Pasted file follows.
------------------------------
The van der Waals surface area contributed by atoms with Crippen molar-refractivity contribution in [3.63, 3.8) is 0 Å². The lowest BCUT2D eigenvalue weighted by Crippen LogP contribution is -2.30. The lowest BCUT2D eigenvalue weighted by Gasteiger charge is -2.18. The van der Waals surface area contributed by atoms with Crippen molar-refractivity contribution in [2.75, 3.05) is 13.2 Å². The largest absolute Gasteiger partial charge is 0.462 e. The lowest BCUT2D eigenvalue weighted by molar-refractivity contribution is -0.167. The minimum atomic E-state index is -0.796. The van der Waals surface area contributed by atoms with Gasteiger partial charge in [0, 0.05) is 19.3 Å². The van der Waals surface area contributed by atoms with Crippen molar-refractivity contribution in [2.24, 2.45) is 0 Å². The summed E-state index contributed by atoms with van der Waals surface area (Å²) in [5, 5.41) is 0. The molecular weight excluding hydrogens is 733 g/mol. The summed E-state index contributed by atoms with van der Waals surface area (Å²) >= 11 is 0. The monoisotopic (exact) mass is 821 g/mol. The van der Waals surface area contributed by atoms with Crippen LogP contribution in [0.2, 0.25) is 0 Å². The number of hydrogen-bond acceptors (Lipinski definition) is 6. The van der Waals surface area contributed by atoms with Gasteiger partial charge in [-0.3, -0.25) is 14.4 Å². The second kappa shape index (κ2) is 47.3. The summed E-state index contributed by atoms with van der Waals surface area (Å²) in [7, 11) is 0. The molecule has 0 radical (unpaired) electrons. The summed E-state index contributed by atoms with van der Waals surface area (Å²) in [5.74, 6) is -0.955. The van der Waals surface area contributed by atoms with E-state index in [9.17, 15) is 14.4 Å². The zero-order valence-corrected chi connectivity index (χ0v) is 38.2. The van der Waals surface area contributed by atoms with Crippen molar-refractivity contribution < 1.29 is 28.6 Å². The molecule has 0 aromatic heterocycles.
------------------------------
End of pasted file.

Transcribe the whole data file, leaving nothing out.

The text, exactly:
The van der Waals surface area contributed by atoms with Crippen molar-refractivity contribution in [3.63, 3.8) is 0 Å². The lowest BCUT2D eigenvalue weighted by Crippen LogP contribution is -2.30. The lowest BCUT2D eigenvalue weighted by Gasteiger charge is -2.18. The van der Waals surface area contributed by atoms with Crippen molar-refractivity contribution in [2.75, 3.05) is 13.2 Å². The largest absolute Gasteiger partial charge is 0.462 e. The lowest BCUT2D eigenvalue weighted by molar-refractivity contribution is -0.167. The minimum atomic E-state index is -0.796. The van der Waals surface area contributed by atoms with Gasteiger partial charge in [0, 0.05) is 19.3 Å². The van der Waals surface area contributed by atoms with Crippen molar-refractivity contribution in [2.24, 2.45) is 0 Å². The summed E-state index contributed by atoms with van der Waals surface area (Å²) in [5, 5.41) is 0. The molecular weight excluding hydrogens is 733 g/mol. The summed E-state index contributed by atoms with van der Waals surface area (Å²) >= 11 is 0. The monoisotopic (exact) mass is 821 g/mol. The van der Waals surface area contributed by atoms with Crippen LogP contribution in [0.2, 0.25) is 0 Å². The number of hydrogen-bond acceptors (Lipinski definition) is 6. The van der Waals surface area contributed by atoms with Gasteiger partial charge in [-0.3, -0.25) is 14.4 Å². The second kappa shape index (κ2) is 47.3. The summed E-state index contributed by atoms with van der Waals surface area (Å²) in [7, 11) is 0. The molecule has 0 radical (unpaired) electrons. The summed E-state index contributed by atoms with van der Waals surface area (Å²) in [5.74, 6) is -0.955. The van der Waals surface area contributed by atoms with E-state index in [9.17, 15) is 14.4 Å². The zero-order valence-corrected chi connectivity index (χ0v) is 38.2. The van der Waals surface area contributed by atoms with Crippen molar-refractivity contribution < 1.29 is 28.6 Å². The molecule has 0 aromatic heterocycles.